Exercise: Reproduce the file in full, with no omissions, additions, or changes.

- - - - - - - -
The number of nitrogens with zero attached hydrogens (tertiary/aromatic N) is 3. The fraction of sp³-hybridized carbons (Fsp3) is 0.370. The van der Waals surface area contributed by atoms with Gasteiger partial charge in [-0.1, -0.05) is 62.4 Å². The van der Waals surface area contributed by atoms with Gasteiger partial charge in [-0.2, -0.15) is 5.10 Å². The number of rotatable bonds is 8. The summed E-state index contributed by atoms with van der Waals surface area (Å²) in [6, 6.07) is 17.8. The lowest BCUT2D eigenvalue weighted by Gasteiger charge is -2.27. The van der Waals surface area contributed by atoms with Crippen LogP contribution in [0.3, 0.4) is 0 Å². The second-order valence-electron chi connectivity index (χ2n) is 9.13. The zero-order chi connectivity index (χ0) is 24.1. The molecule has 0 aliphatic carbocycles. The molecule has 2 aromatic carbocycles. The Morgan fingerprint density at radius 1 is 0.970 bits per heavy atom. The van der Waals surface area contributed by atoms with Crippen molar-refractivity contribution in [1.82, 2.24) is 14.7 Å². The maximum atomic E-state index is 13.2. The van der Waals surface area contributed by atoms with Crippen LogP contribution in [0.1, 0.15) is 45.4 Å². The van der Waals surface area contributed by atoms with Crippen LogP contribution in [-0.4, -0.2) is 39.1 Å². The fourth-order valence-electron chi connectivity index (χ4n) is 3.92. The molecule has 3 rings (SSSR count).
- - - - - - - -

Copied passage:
The number of nitrogens with zero attached hydrogens (tertiary/aromatic N) is 3. The fraction of sp³-hybridized carbons (Fsp3) is 0.370. The van der Waals surface area contributed by atoms with Gasteiger partial charge in [-0.1, -0.05) is 62.4 Å². The van der Waals surface area contributed by atoms with Gasteiger partial charge in [-0.2, -0.15) is 5.10 Å². The number of rotatable bonds is 8. The summed E-state index contributed by atoms with van der Waals surface area (Å²) in [6, 6.07) is 17.8. The lowest BCUT2D eigenvalue weighted by Gasteiger charge is -2.27. The van der Waals surface area contributed by atoms with Crippen LogP contribution in [0.3, 0.4) is 0 Å². The second-order valence-electron chi connectivity index (χ2n) is 9.13. The zero-order chi connectivity index (χ0) is 24.1. The molecule has 0 aliphatic carbocycles. The molecule has 2 aromatic carbocycles. The Morgan fingerprint density at radius 1 is 0.970 bits per heavy atom. The van der Waals surface area contributed by atoms with Crippen molar-refractivity contribution in [1.82, 2.24) is 14.7 Å². The maximum atomic E-state index is 13.2. The van der Waals surface area contributed by atoms with Crippen LogP contribution in [0.1, 0.15) is 45.4 Å². The van der Waals surface area contributed by atoms with Crippen LogP contribution in [-0.4, -0.2) is 39.1 Å². The fourth-order valence-electron chi connectivity index (χ4n) is 3.92. The molecule has 3 rings (SSSR count).